A U.S. power company that has been importing natural gas now wants to export it. If approved, its plant in Lusby, Maryland, would likely be the first terminal on the United States East Coast to export liquefied natural gas from American pipelines. While some residents welcome the move because it will create jobs, others oppose it, saying the expansion could be a safety and environmental hazard. VOA’s Deborah Block examines the controversy.
Video

Video Difficult Tactical Battle Ahead Against IS Militants in Syria

The U.S. president has ordered the military to intensify its fight against the Islamic State, including in Syria. But how does the military conduct air strikes in a country that is not a U.S. ally? VOA correspondent Carla Babb reports from the Pentagon.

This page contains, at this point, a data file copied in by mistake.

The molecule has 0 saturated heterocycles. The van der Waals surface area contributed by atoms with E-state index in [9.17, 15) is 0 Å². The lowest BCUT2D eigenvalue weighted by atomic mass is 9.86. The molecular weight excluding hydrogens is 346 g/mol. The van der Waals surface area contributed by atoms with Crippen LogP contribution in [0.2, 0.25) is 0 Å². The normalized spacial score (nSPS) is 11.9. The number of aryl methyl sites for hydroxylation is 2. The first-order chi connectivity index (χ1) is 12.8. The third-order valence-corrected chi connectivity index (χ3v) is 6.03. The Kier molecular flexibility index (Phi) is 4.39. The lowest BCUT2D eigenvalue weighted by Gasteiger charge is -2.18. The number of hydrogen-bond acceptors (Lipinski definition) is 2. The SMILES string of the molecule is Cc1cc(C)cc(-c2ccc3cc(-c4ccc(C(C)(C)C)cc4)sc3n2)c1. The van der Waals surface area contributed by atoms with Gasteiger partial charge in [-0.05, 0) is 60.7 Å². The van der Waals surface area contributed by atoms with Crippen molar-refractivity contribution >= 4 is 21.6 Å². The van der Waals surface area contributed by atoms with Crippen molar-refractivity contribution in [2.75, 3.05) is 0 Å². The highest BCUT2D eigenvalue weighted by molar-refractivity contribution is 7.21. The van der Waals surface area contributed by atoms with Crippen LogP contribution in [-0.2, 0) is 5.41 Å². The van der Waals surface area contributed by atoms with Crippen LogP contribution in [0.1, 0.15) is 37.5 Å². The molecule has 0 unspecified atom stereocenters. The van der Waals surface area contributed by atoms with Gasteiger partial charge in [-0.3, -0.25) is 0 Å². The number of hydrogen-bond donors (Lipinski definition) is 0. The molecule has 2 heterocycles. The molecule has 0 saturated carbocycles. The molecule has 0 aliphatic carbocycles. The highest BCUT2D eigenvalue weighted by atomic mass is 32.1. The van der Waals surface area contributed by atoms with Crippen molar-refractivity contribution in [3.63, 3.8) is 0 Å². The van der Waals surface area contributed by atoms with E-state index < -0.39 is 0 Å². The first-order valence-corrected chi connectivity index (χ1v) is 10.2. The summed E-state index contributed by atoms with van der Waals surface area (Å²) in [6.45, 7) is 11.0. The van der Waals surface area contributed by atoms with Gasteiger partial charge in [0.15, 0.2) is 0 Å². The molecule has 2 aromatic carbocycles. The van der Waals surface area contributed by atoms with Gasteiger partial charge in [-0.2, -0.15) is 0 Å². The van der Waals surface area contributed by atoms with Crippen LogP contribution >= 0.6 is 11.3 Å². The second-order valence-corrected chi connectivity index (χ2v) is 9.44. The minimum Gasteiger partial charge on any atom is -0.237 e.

Video

Video Iran, World Powers Seek Progress in Nuclear Talks

Iran and the five permanent members of the U.N. Security Council plus Germany, known as the P5 + 1, have started a new round of talks on Iran's nuclear program. VOA State Department correspondent Pam Dockins reports that as the negotiations take place in New York, a U.S. envoy is questioning Iran's commitment to peaceful nuclear activity.
Video

Video Migrants Caught in No-Man's Land Called Calais

The deaths of hundreds of migrants in the Mediterranean this week has only recast the spotlight on the perils of reaching Europe. And for those forunate enough to reach a place like Calais, France, only find that their problems aren't over. Lisa Bryant has the story.
Video